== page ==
I suggest a purely practical and strictly nonscientific approach for choosing the right sampleset for Bach. Listen to Bach's works on Contrebombarde and pcorgan.com and choose the organ that you like best. If you want some guidance, then also look at the date when the organ was completed and audition only18th century instruments (and maybe also some neobaroque ones). This is how I chose Anloo, which I like very much, and decided to buy the Freiberg Silbermann organ sometime in the future.

For example, no matter how good an organ the Trost is, or how very likely it is that Bach himself played it, I just don't like its sound. Find something that pleases you, after all, you'll be the audience, too.

Also, issues like the spatial image and the reverb are both decisive factors in whether you'll like a set or not. Freiberg comes in four versions: dry, direct wet, diffuse wet and surround, and the two wet sets are in the same package.
User avatar
polikimre
Member
 
Posts: 672
Joined: Tue Sep 12, 2006 8:39 pm
Location: USA, NC, Cary

Re: Which instrument to play Bach?

Postby pat17 » Tue Apr 20, 2010 8:39 am

polikimre wrote:I suggest a purely practical and strictly nonscientific approach for choosing the right sampleset for Bach. Listen to Bach's works on Contrebombarde and pcorgan.com and choose the organ that you like best. If you want some guidance, then also look at the date when the organ was completed and audition only18th century instruments (and maybe also some neobaroque ones).


I completely agree with that approach, Imre. If you have read my answers to fellow Hauptwerkians, I have already stressed the pleasure (of sound) should come before the historical aspect. Not that I consider it being pointless - I do love history as a general matter of fact - but in this specific case, and as far as I am concerned, this is not the main criteria. Maybe because I have never studied musicology - which I regret.

Said in a different way, one of my favorite Bach recordings are Ton Koopman's. He's a real genius when touching the keyboards, and I love the pure sound that comes out of my loudspeakers, even though Ton is recording on Dutch instruments only which can by no means have been played by Bach himself!

This is how I chose Anloo, which I like very much, and decided to buy the Freiberg Silbermann organ sometime in the future.


Quite interesting to know about this choice... with this background! Anloo is my favourite instrument, which I am currently "playing" almost all of the time. :wink:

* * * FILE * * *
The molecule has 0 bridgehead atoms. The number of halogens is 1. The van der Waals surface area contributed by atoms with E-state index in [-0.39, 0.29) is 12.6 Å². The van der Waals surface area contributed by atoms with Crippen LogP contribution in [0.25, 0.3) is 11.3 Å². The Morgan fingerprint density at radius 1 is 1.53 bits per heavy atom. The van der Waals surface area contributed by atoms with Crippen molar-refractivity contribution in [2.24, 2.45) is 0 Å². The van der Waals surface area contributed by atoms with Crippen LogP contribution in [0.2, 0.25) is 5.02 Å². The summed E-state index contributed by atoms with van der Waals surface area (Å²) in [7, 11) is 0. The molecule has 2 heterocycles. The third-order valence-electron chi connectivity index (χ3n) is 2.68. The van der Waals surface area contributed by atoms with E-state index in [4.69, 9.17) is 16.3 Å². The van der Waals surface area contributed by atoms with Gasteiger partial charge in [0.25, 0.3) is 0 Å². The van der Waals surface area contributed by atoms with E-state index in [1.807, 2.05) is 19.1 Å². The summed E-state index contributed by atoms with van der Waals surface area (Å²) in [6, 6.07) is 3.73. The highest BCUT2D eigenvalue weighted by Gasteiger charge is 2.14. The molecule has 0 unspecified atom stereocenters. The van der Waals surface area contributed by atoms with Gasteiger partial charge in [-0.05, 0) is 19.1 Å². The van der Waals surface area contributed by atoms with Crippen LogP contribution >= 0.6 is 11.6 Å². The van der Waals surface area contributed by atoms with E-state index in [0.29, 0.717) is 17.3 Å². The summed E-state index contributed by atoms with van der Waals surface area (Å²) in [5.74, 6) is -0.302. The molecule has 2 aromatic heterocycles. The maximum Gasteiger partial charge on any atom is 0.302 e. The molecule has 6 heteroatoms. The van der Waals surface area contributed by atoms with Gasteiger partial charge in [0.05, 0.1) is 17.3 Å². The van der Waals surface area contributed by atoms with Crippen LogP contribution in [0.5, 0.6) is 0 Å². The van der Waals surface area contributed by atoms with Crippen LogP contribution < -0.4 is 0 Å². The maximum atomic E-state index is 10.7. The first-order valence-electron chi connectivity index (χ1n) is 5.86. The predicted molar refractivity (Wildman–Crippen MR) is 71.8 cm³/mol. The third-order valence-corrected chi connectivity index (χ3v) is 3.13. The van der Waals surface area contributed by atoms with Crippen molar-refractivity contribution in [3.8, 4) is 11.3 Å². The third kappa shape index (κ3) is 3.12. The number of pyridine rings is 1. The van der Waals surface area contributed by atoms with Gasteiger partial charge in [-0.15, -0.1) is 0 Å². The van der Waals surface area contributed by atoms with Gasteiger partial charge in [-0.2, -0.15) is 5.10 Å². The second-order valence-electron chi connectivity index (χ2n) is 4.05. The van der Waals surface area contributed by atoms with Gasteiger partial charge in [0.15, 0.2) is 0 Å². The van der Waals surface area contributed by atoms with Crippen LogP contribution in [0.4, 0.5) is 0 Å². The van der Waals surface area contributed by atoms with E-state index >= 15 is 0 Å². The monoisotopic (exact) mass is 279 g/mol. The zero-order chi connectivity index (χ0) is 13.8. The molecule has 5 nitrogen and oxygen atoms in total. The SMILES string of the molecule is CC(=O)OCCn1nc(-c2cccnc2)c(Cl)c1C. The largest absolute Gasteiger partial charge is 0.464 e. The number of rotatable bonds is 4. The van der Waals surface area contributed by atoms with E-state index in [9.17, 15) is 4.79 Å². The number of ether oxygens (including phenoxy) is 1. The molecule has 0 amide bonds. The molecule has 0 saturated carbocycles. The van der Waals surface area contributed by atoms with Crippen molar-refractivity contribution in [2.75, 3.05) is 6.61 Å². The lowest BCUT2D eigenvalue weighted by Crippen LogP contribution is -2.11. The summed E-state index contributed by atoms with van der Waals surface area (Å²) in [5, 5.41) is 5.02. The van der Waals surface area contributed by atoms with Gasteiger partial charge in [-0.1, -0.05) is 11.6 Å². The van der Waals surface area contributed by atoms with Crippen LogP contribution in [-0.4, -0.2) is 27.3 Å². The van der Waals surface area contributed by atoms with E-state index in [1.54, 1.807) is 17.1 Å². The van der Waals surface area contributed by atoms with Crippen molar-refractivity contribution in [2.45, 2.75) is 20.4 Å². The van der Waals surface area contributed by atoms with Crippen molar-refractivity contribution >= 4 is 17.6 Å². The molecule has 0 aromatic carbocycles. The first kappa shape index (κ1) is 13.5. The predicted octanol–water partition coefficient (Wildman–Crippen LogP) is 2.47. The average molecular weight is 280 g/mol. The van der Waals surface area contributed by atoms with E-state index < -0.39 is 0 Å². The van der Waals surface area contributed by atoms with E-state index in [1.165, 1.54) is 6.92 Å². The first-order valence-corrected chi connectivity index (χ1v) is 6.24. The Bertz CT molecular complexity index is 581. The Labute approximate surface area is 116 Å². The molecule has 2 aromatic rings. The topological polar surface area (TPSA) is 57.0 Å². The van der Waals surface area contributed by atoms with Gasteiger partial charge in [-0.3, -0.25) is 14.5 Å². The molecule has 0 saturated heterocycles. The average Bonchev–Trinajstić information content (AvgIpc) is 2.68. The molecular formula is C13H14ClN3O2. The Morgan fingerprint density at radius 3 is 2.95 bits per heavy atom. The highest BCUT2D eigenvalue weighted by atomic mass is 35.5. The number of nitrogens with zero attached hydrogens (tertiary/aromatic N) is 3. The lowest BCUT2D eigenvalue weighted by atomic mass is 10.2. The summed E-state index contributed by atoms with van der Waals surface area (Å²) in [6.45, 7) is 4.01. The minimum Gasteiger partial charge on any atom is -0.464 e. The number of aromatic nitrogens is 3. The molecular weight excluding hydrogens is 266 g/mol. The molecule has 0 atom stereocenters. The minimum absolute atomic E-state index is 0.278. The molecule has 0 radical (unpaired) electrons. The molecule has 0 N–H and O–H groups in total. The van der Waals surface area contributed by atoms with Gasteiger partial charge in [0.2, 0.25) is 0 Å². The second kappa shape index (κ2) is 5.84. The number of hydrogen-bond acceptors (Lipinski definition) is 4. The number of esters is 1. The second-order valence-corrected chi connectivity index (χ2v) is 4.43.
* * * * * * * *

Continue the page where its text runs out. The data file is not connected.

For example, no matter how good an organ the Trost is, or how very likely it is that Bach himself played it, I just don't like its sound. Find something that pleases you, after all, you'll be the audience, too.

Also, issues like the spatial image and the reverb are both decisive factors in whether you'll like a set or not. Freiberg comes in four versions: dry, direct wet, diffuse wet and surround, and the two wet sets are in the same package.


Since investing in a new instrument will represent quite a large investment for me, I would like to make sure I'm going to the "ideal" instrument without any mistake or disappointment - ideal for me indeed. This is why I'm curious about all what can be said, all arguments pro and con, in order to help me to the final choice. I prefer to spend some time looking for advice, in order to cover if possible all aspects, I'm too fresh to Hauptwerk to claim I can make a sure choice on my own - I'm not necessarily aware of all aspects to be considered. Not yet at least. :wink:

I have downloaded samples from the 5 instruments that have been mentioned on this thread (Trost, Vollenhove, Freiberg, Zwolle and Silbermann in chronological order of the posts), in different versions when available, and I shall listen to them when I can dedicate enough time to cover all of them in one session only - it might prove to be the most difficult bit. :wink:

Thanks again for your detailed comments! 8)


Patrick
User avatar
pat17
Member
 
Posts: 1093
Joined: Wed Jan 06, 2010 8:53 am
Location: United Arab Emirates, Dubai

Next

Return to Hauptwerk instruments

Who is online

Users browsing this forum: Exabot [Bot] and 4 guests